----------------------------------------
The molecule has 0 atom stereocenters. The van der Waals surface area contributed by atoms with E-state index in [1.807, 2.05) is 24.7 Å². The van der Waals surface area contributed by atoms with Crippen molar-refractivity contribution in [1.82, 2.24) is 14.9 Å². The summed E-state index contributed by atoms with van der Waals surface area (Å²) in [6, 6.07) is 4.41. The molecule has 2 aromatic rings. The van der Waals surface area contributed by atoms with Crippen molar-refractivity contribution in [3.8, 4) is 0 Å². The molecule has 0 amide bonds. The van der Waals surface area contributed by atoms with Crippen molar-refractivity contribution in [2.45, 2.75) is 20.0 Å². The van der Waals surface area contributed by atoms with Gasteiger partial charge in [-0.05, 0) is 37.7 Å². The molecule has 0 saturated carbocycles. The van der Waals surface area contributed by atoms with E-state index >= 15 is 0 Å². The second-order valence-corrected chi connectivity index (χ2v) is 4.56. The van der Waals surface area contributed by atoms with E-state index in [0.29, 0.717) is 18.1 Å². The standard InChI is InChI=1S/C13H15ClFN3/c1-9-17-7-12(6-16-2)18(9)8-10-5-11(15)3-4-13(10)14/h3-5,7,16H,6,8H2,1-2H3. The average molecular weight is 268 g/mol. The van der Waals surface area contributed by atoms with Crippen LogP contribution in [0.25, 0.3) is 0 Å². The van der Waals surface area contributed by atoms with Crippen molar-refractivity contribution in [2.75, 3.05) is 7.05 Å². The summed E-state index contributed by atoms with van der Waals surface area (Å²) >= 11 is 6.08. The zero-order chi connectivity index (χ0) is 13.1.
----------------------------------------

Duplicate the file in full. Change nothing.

The molecule has 0 atom stereocenters. The van der Waals surface area contributed by atoms with E-state index in [1.807, 2.05) is 24.7 Å². The van der Waals surface area contributed by atoms with Crippen molar-refractivity contribution in [1.82, 2.24) is 14.9 Å². The summed E-state index contributed by atoms with van der Waals surface area (Å²) in [6, 6.07) is 4.41. The molecule has 2 aromatic rings. The van der Waals surface area contributed by atoms with Crippen molar-refractivity contribution in [3.8, 4) is 0 Å². The molecule has 0 amide bonds. The van der Waals surface area contributed by atoms with Crippen molar-refractivity contribution in [2.45, 2.75) is 20.0 Å². The van der Waals surface area contributed by atoms with Gasteiger partial charge in [-0.05, 0) is 37.7 Å². The molecule has 0 saturated carbocycles. The van der Waals surface area contributed by atoms with E-state index >= 15 is 0 Å². The second-order valence-corrected chi connectivity index (χ2v) is 4.56. The van der Waals surface area contributed by atoms with E-state index in [0.29, 0.717) is 18.1 Å². The standard InChI is InChI=1S/C13H15ClFN3/c1-9-17-7-12(6-16-2)18(9)8-10-5-11(15)3-4-13(10)14/h3-5,7,16H,6,8H2,1-2H3. The average molecular weight is 268 g/mol. The van der Waals surface area contributed by atoms with Crippen LogP contribution in [0.25, 0.3) is 0 Å². The van der Waals surface area contributed by atoms with Crippen molar-refractivity contribution in [2.75, 3.05) is 7.05 Å². The summed E-state index contributed by atoms with van der Waals surface area (Å²) >= 11 is 6.08. The zero-order chi connectivity index (χ0) is 13.1.